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The Future of Human Resource Management: Challenges and Preparation

The views expressed are those of the author and do not necessarily reflect the views of ASPA as an organization. 

By Courtney Haun
February 15, 2019

Human resource management is the strategic approach to effectively managing an organization’s workers so that they help the business gain a competitive advantage. HR is also another term commonly referred to. HR is designed to maximize employee performance in service of an employer’s strategic objectives. What does the future of HR look like and what does that mean for managers? Additionally, what are the issues organizations should be preparing for, and how will these issues impact future personnel offices? Let’s take a look.

The Future of HR: What to Prepare For

The future of HR will be met with a variety of challenges. Part of this future is continuing diversification in the workforce, as well as the services rendered by the organization to meet the needs of the population/constituents. At the same time, this will come with an administration’s responsibility to provide new management strategies. In recent years, this has become known as diversity management. This is the practice of addressing multiple lifestyles and personal characteristics within defined groups. Diversity management can be applied to all organizational types. Diversity in the workplace is a central issue for contemporary organizational management. One study provided evidence regarding the benefits to organizations who can effectively manage diversity, including higher organizational performance.

Supporting this claim further, a 2009 study by Pitts found that diversity management is strongly linked to both employee-group performance and overall job satisfaction. Other studies have revealed that the effect of diversity management on employees can be further explained by observing the organization’s inclusiveness and culture. The impact is influenced through the transformational leadership and administrators who are actually implementing diversity management skills.

Another broad HR challenge for organizations includes how leaders manage collaboration and contracting with other organizations. Networks can add value to organizations. However, doing so is not a simple process. Instead, administrators must be aware of the skill sets needed to successfully collaborate. Strategic thinking and strategic management are a couple of skills that help administrators collaborate ethically and effectively. When collaborating, intergovernmental relationships may form and extend organizational dynamics beyond an organization’s immediate circle. With that said, collaboration calls for administrators to be able to manage off of their isolated island. These capabilities should take into consideration the goals, missions and values of the other organizations that one is networking with.

In addition, including technology as a tool for communication, connection and evaluation holds the possibility of being an HR challenge. Although technology has the ability to help organizations improve and communicate more effectively, this also comes with the need for more regulations and monitoring. Technology can be a contingency factor within organizations. This contingency is on the organizational design relating to formalizations, centralizations, complexity, configuration, coordination, control and incentives. Technology could serve as a tool for transparency. However, it should be controlled and regulated by administrators.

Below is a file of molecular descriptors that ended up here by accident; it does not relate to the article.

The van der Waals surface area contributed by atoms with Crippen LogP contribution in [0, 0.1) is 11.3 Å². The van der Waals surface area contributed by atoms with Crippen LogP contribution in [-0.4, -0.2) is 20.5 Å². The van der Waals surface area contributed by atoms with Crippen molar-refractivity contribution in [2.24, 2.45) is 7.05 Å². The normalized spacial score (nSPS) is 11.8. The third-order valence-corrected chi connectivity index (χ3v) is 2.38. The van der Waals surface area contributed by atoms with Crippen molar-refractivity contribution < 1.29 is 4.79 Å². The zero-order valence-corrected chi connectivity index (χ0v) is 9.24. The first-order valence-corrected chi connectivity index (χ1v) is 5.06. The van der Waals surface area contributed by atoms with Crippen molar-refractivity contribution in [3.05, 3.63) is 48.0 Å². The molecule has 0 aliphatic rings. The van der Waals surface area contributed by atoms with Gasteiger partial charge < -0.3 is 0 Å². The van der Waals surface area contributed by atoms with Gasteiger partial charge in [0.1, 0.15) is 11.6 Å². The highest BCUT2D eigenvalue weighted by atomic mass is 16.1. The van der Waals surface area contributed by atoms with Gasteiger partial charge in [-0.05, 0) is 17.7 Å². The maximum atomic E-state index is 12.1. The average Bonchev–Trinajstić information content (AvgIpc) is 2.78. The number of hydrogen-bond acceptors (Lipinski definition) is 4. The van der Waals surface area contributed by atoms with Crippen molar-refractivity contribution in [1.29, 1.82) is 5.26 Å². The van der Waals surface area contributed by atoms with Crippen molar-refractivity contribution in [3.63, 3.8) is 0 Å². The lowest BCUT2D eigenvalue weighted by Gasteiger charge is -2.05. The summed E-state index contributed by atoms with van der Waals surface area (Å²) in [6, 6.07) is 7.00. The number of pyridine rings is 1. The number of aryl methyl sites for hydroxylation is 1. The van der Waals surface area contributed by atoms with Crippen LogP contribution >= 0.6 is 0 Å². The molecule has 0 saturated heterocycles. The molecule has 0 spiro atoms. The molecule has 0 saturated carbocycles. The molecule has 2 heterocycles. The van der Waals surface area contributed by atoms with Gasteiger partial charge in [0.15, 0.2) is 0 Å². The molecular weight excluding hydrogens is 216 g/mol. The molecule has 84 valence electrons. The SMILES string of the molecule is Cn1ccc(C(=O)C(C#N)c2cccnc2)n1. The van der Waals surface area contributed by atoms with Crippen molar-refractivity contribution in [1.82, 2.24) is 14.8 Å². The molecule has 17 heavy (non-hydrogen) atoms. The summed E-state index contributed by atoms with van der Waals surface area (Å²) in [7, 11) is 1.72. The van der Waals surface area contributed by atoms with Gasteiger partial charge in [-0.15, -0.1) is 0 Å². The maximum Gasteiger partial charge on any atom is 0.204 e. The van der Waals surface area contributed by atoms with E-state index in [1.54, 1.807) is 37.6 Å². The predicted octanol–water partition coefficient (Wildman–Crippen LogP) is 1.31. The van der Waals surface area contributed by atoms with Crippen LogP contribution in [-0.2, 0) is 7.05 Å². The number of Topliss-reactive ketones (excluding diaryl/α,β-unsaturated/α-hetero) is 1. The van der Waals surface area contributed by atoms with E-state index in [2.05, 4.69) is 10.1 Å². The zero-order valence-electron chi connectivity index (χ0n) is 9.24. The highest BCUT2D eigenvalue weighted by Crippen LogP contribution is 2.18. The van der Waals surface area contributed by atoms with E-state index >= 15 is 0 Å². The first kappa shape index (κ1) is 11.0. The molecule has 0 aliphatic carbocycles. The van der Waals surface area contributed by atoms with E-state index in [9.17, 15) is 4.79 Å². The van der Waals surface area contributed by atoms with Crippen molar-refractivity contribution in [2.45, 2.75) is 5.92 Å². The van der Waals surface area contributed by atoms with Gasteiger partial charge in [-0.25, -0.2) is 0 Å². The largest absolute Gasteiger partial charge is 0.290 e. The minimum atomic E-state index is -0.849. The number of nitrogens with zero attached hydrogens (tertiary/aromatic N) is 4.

Impact on Future Personnel Offices

If an office can make long-standing, proactive efforts internally and externally towards diversity management, cultural competency may be enhanced. In turn, this can lead to higher outcomes in the organization. When it comes to collaboration, this component can reap positive outcomes for an organization if managed appropriately. According to a 2004 study by Page, effective networks can lead to innovation, learning and a higher amount of accountability. Also, the increase in technology allows for new communication channels internally and externally. Personnel offices should be highly aware that technology can be used as a tool leading to improvement for the organization. However, technology comes at a monetary cost as well as a learning cost. For example, if an office decides to implement a new payment processing system, the organization has to pay for more than the new technology. It also needs to pay for the time employees take to learn how to correctly use the technology. If they do not correctly learn how to use the technology, this could lead to poorer outcomes.


By being aware of these coming changes in HR, offices can have a solid strategic plan and be prepared to mitigate issues as much as possible. The organization could prepare by creating a Gantt Chart with a timeline of projected changes, when they will occur and whose primary responsibility the change will be. Other offices may find it more beneficial to restructure their organizational chart. By doing so, the office could organize based on who could effective carry out the needed changes in the organization. It would be important for the office to consult their budget and financial plan to forecast what changes can be made in a given timeline. The future of HR is a bright one so long as offices are prepared for the challenges that come with it.

Courtney Haun, MPH
Ph.D. Student
Auburn University
[email protected]

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